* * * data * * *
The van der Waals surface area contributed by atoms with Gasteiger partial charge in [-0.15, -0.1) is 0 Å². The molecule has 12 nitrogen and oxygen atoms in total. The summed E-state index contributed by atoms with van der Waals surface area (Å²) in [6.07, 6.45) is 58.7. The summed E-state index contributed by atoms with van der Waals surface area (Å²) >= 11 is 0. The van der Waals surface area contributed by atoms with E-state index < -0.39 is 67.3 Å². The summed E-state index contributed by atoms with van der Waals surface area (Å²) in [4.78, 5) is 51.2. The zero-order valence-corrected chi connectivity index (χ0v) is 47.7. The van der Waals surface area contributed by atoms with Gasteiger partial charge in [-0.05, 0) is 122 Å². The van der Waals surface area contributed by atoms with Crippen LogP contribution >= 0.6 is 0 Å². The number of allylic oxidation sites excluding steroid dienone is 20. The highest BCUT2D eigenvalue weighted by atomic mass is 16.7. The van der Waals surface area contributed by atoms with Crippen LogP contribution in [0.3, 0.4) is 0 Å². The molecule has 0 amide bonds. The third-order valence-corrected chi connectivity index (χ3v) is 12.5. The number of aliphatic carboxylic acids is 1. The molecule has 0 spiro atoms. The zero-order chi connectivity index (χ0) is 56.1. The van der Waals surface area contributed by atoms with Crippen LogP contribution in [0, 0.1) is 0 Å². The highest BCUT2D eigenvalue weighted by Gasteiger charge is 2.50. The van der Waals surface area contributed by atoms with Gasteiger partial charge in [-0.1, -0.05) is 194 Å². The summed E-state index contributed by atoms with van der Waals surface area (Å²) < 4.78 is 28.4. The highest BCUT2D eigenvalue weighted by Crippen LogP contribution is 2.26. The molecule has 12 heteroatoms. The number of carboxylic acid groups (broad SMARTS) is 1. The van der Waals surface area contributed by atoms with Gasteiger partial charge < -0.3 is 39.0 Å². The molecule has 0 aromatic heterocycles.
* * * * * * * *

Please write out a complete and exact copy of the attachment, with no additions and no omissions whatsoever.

The van der Waals surface area contributed by atoms with Gasteiger partial charge in [-0.15, -0.1) is 0 Å². The molecule has 12 nitrogen and oxygen atoms in total. The summed E-state index contributed by atoms with van der Waals surface area (Å²) in [6.07, 6.45) is 58.7. The summed E-state index contributed by atoms with van der Waals surface area (Å²) >= 11 is 0. The van der Waals surface area contributed by atoms with E-state index < -0.39 is 67.3 Å². The summed E-state index contributed by atoms with van der Waals surface area (Å²) in [4.78, 5) is 51.2. The zero-order valence-corrected chi connectivity index (χ0v) is 47.7. The van der Waals surface area contributed by atoms with Gasteiger partial charge in [-0.05, 0) is 122 Å². The van der Waals surface area contributed by atoms with Crippen LogP contribution >= 0.6 is 0 Å². The number of allylic oxidation sites excluding steroid dienone is 20. The highest BCUT2D eigenvalue weighted by atomic mass is 16.7. The van der Waals surface area contributed by atoms with Crippen LogP contribution in [0.3, 0.4) is 0 Å². The molecule has 0 amide bonds. The third-order valence-corrected chi connectivity index (χ3v) is 12.5. The number of aliphatic carboxylic acids is 1. The molecule has 0 spiro atoms. The zero-order chi connectivity index (χ0) is 56.1. The van der Waals surface area contributed by atoms with Crippen LogP contribution in [0, 0.1) is 0 Å². The highest BCUT2D eigenvalue weighted by Gasteiger charge is 2.50. The van der Waals surface area contributed by atoms with Gasteiger partial charge in [-0.1, -0.05) is 194 Å². The summed E-state index contributed by atoms with van der Waals surface area (Å²) < 4.78 is 28.4. The highest BCUT2D eigenvalue weighted by Crippen LogP contribution is 2.26. The molecule has 12 heteroatoms. The number of carboxylic acid groups (broad SMARTS) is 1. The van der Waals surface area contributed by atoms with Gasteiger partial charge < -0.3 is 39.0 Å². The molecule has 0 aromatic heterocycles.